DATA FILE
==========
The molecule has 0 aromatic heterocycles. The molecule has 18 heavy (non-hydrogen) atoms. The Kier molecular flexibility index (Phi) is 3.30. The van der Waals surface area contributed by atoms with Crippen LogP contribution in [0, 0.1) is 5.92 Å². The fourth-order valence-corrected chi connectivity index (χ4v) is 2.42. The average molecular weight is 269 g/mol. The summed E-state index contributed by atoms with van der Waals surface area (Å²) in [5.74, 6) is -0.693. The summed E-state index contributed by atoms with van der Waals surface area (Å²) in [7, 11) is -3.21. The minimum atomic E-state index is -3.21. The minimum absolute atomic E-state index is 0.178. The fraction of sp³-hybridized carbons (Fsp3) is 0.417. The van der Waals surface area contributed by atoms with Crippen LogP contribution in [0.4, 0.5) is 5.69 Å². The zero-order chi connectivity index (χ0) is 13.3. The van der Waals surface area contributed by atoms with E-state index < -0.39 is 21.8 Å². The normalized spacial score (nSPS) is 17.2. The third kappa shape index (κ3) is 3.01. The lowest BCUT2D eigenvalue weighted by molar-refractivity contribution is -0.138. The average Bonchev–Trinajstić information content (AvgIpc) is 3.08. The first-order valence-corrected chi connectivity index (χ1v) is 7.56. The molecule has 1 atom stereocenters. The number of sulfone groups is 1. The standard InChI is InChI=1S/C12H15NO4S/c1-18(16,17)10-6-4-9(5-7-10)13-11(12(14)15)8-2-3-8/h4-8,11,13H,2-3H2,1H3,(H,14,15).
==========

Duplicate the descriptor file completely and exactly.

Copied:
The molecule has 0 aromatic heterocycles. The molecule has 18 heavy (non-hydrogen) atoms. The Kier molecular flexibility index (Phi) is 3.30. The van der Waals surface area contributed by atoms with Crippen LogP contribution in [0, 0.1) is 5.92 Å². The fourth-order valence-corrected chi connectivity index (χ4v) is 2.42. The average molecular weight is 269 g/mol. The summed E-state index contributed by atoms with van der Waals surface area (Å²) in [5.74, 6) is -0.693. The summed E-state index contributed by atoms with van der Waals surface area (Å²) in [7, 11) is -3.21. The minimum atomic E-state index is -3.21. The minimum absolute atomic E-state index is 0.178. The fraction of sp³-hybridized carbons (Fsp3) is 0.417. The van der Waals surface area contributed by atoms with Crippen LogP contribution in [0.4, 0.5) is 5.69 Å². The zero-order chi connectivity index (χ0) is 13.3. The van der Waals surface area contributed by atoms with E-state index < -0.39 is 21.8 Å². The normalized spacial score (nSPS) is 17.2. The third kappa shape index (κ3) is 3.01. The lowest BCUT2D eigenvalue weighted by molar-refractivity contribution is -0.138. The average Bonchev–Trinajstić information content (AvgIpc) is 3.08. The first-order valence-corrected chi connectivity index (χ1v) is 7.56. The molecule has 1 atom stereocenters. The number of sulfone groups is 1. The standard InChI is InChI=1S/C12H15NO4S/c1-18(16,17)10-6-4-9(5-7-10)13-11(12(14)15)8-2-3-8/h4-8,11,13H,2-3H2,1H3,(H,14,15).